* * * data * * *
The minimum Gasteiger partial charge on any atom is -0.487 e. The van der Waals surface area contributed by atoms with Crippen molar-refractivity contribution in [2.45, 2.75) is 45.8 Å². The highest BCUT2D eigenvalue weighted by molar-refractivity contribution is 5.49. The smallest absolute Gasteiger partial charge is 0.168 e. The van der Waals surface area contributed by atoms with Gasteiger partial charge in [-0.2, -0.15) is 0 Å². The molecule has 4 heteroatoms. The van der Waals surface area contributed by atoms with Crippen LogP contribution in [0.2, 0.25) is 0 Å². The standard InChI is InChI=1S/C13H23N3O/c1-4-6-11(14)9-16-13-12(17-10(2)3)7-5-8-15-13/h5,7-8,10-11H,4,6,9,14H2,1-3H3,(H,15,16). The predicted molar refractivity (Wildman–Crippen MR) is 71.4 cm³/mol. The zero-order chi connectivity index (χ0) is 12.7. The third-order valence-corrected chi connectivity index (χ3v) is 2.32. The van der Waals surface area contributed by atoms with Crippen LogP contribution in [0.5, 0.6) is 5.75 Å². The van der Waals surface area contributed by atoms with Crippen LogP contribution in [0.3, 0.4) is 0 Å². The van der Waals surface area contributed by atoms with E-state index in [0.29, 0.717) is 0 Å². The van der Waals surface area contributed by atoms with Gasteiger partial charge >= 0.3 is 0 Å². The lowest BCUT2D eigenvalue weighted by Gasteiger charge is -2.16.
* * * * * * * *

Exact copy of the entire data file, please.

The minimum Gasteiger partial charge on any atom is -0.487 e. The van der Waals surface area contributed by atoms with Crippen molar-refractivity contribution in [2.45, 2.75) is 45.8 Å². The highest BCUT2D eigenvalue weighted by molar-refractivity contribution is 5.49. The smallest absolute Gasteiger partial charge is 0.168 e. The van der Waals surface area contributed by atoms with Gasteiger partial charge in [-0.2, -0.15) is 0 Å². The molecule has 4 heteroatoms. The van der Waals surface area contributed by atoms with Crippen LogP contribution in [0.2, 0.25) is 0 Å². The standard InChI is InChI=1S/C13H23N3O/c1-4-6-11(14)9-16-13-12(17-10(2)3)7-5-8-15-13/h5,7-8,10-11H,4,6,9,14H2,1-3H3,(H,15,16). The predicted molar refractivity (Wildman–Crippen MR) is 71.4 cm³/mol. The zero-order chi connectivity index (χ0) is 12.7. The third-order valence-corrected chi connectivity index (χ3v) is 2.32. The van der Waals surface area contributed by atoms with Crippen LogP contribution in [0.5, 0.6) is 5.75 Å². The van der Waals surface area contributed by atoms with Crippen LogP contribution in [0.3, 0.4) is 0 Å². The van der Waals surface area contributed by atoms with E-state index in [0.29, 0.717) is 0 Å². The van der Waals surface area contributed by atoms with Gasteiger partial charge >= 0.3 is 0 Å². The lowest BCUT2D eigenvalue weighted by Gasteiger charge is -2.16.